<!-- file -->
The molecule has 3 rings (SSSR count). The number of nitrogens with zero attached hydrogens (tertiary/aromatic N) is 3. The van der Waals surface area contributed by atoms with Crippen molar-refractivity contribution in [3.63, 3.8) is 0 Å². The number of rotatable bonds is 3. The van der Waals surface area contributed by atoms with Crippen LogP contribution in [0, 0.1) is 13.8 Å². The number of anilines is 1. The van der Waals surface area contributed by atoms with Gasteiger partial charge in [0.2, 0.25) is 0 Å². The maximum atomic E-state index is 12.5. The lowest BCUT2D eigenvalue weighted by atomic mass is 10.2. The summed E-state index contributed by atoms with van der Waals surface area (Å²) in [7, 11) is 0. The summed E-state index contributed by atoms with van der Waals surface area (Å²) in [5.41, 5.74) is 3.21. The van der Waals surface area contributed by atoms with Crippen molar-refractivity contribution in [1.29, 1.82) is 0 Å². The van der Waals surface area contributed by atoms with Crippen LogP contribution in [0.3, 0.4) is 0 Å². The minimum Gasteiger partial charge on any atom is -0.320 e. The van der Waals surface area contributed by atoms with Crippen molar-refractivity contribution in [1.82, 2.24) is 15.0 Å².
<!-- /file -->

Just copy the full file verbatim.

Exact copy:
The molecule has 3 rings (SSSR count). The number of nitrogens with zero attached hydrogens (tertiary/aromatic N) is 3. The van der Waals surface area contributed by atoms with Crippen molar-refractivity contribution in [3.63, 3.8) is 0 Å². The number of rotatable bonds is 3. The van der Waals surface area contributed by atoms with Crippen LogP contribution in [0, 0.1) is 13.8 Å². The number of anilines is 1. The van der Waals surface area contributed by atoms with Gasteiger partial charge in [0.2, 0.25) is 0 Å². The maximum atomic E-state index is 12.5. The lowest BCUT2D eigenvalue weighted by atomic mass is 10.2. The summed E-state index contributed by atoms with van der Waals surface area (Å²) in [7, 11) is 0. The summed E-state index contributed by atoms with van der Waals surface area (Å²) in [5.41, 5.74) is 3.21. The van der Waals surface area contributed by atoms with Crippen molar-refractivity contribution in [1.29, 1.82) is 0 Å². The van der Waals surface area contributed by atoms with Crippen LogP contribution in [0.3, 0.4) is 0 Å². The minimum Gasteiger partial charge on any atom is -0.320 e. The van der Waals surface area contributed by atoms with Crippen molar-refractivity contribution in [1.82, 2.24) is 15.0 Å².